Example of real world usage of function bind syntax

Jussi Kalliokoski jussi.kalliokoski at gmail.com
Fri Jun 12 05:35:50 UTC 2015

On Thu, Jun 11, 2015 at 5:31 PM, Kevin Smith <zenparsing at gmail.com> wrote:

> I'm not entirely sure if it's appropriate, but I just published a library
>> called Trine[1] that takes advantage and displays the power of the proposed
>> function bind syntax. Consider this my upvote for the proposal. :)
> It's definitely appropriate, as long as it's clear to users that the `::`
> syntax is experimental, non-standard and subject to change.  This is
> actually the kind of usage feedback we were hoping to get : )


> Has there been any discussion of anyone championing this proposal for
>> ES2016? I would very much like to see it land, especially given that I've
>> already been using it extensively in production via Babel. :P
> Not sure you should use it in production, just yet...

It's okay, it's used in a very small product and the worst that can happen
is that it will bind (heh) us to a specific version of babel until the
syntax is removed from the codebase.

> I'm the champion for this proposal, and I plan on pursuing it.  I'm not
> sure that it will fit into the ES2016 timeline though, given the time
> remaining and other priorities (like async/await).  To be honest, I'm not
> overly worried about which "train" it leaves on.
> Since you brought it up...
> I've been considering reducing the scope of the proposal, focusing on the
> "immediate apply" aspect of the operator, while leaving open the option of
> adding the other features at a later time.  Specifically,
> - Remove the prefix form of the operator.
> - Restrict the syntax such that an argument list is required after the
> right operand.
> In other words, these forms would no longer be valid under the proposal
> (although they could be re-introduced in another proposal):
>     let bf1 = ::obj.foo.bar;
>     let bf2 = obj::foo;
> But this would still be OK:
>     obj::foo(bar);
> Given your experience with the operator and your use cases, would you
> still be in favor of such a minimal proposal?

I see the most benefits in the immediate invocation forms of the proposal,
and have used that more extensively than the other forms. However, working
with React, I've found that the prefix form is also very nice thing to have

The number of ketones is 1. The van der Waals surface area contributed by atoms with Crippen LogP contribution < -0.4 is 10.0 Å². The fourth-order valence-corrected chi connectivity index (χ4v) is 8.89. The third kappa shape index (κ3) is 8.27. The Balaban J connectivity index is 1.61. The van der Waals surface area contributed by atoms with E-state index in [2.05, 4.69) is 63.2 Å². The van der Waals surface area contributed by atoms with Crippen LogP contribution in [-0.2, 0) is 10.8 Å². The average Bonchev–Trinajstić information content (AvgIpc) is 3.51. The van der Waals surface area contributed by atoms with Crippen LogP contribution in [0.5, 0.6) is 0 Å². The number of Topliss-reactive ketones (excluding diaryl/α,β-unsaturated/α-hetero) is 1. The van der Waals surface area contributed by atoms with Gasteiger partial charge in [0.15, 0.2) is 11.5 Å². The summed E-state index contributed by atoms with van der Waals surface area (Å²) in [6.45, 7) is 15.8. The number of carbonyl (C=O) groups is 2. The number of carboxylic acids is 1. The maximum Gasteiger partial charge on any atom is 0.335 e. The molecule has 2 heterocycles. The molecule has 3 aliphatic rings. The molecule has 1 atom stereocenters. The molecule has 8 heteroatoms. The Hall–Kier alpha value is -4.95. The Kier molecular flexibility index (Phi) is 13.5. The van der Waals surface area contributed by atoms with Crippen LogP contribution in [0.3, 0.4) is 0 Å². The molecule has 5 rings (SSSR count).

for all the ::this.onClick, etc. things. So yes, I would still be in favor,
but to me the prefix form is still a pretty cool nice to have.

Looking at the discussion about partial application thought of as a blocker
for the syntax, I'd prefer to keep the two separate - for example the
proposal I made for partial application [1] is compatible with or without
the bind syntax: `foo::bar(qoo, ???)` would be the same as doing
`bar.bind(foo, qoo)`.

However, if there's even the remote possibility of getting the
non-immediate forms of the bind syntax do a light binding (i.e. always
returning the referentially same function), that would be IMO worth
blocking the non-immediate forms over to see if it could lead anywhere.
Currently as far as I understand, for example React considers all my event
listeners changed on every render and removes the listeners and adds them
again, because they're bound at render-time.

As a slight offtrack, the slim arrow function would be very handy with this
style of programming. ;) Also, one thing I noticed while writing this
library is that being able to name `this` might be interesting. Currently
even in syntax extensions such as flow, there's no natural way to type
annotate `this` in standalone functions. However, say we had a syntax like

function (&a, b) {
  return a + b;

Where the `this` argument would be accessible in the a parameter, it could
be simply type annotated as

function (&a : number, b : number) {
  return a + b;

Regarding polymorphism, I don't think the bind syntax changes things much,
it just (possibly) makes polymorphism happen more at the `this` slot. Also,
I wonder if in the case of the bind operator the engines could actually
hold an inline cache in the shape of the object instead of the function
itself. I'm also uncertain if the engines currently consider things such as

function getFromUnknownType (key, value, has, get) {
  if ( has(key) ) { return get(key); }
  return null;

polymorphic or if they're able to statically verify that actually the types
in there remain the same regardless of the type of the `key` and `value`
passed in (unless the passed functions are inlined of course).

I wouldn't be *too* worried about polymorphism though, since the advantages
of the syntax allow us to "add" methods to iterables, which means we can do

  ::quickSort(function (b) { return this.price - b.price; })


  .sort(function (a, b) { return a.price - b.price; })
  .slice(0, k);

which is a difference of O(kn) versus O(n²) in worst case time complexity.

- Jussi

[1] https://esdiscuss.org/topic/syntax-sugar-for-partial-application

> Thanks!
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